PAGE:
If this education thing doesn’t work out for Tony Bennett, the Indiana superintendent of public instruction may have a future in reality TV.
Bennett’s fellow contestants, the chief state education officers of Florida, Illinois, Ohio and Wisconsin, appear slightly uncomfortable to be taking part in a sort of questionable inside joke about changes that, for better or worse, will affect the lives of millions of students and teachers.
The “celebrity judges,” Jeanne Allen, Bruno Manno, and Richard Lee Colvin, seem never to have heard of American Idol’s Simon Cowell, never mind trying to imitate him. Despite prompting by emcee Michael Petrilli, most of the folks on the stage act like they’re at an education policy symposium.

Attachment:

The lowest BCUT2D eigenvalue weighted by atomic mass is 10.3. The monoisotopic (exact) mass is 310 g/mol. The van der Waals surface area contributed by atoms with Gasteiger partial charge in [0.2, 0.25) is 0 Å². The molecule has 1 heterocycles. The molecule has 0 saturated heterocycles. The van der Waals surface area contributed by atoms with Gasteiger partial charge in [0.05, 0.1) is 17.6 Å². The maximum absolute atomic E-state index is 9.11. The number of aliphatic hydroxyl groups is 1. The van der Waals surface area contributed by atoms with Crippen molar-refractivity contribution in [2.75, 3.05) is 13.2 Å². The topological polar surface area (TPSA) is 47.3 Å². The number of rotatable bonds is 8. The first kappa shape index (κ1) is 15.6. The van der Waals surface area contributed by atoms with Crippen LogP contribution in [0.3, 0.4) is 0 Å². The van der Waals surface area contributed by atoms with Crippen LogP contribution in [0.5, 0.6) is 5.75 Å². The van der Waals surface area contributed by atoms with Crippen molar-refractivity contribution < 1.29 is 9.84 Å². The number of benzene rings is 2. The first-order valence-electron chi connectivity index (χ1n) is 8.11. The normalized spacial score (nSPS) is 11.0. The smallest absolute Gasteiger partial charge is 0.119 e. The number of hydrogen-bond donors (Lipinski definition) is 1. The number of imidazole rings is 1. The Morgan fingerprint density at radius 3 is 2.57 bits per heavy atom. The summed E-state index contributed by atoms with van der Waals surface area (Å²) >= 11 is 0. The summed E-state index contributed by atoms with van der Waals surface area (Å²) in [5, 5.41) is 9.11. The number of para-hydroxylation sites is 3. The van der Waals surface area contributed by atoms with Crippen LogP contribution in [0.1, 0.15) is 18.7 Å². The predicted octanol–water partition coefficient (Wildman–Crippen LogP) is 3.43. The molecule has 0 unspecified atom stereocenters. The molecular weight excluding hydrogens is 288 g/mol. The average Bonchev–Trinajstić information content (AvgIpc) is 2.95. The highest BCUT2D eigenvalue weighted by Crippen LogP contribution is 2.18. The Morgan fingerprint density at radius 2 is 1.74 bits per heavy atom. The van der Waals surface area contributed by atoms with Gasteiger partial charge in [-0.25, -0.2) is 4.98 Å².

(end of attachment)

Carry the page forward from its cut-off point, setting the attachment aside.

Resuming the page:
Not so Bennett. He goes for the gusto, talking trash about his opponents, repeating his mantra of “competition, freedom and accountability” and drawing political lines in the sand.
He sets the tone by claiming he’s like Larry Bird at the first NBA 3-point contest: “I’m just here to see who’s going to finish second.” He scoffs at the notion that Illinois could be reformy: “Illinois is the state where Indiana legislators ran away to get away from education reform legislation,” he says, referring to the Indiana House Democrats’ walkout this session. He says reform in Indiana took off after we – that is, Republicans – seized control of state government.
Tossed a friendly question about helping teachers improve, Bennett takes it as an opportunity to zing education schools. He says Indiana lets teachers earn license-renewal credits through professional development “so no longer are teachers held hostage by the cash cows of higher education.”
“If you want to talk about flashy legislation, and implementing flashy legislation in a streamlined fashion, come to Indiana,” Bennett says.
If the judges won’t be Simon Cowell, leave it to Bennett.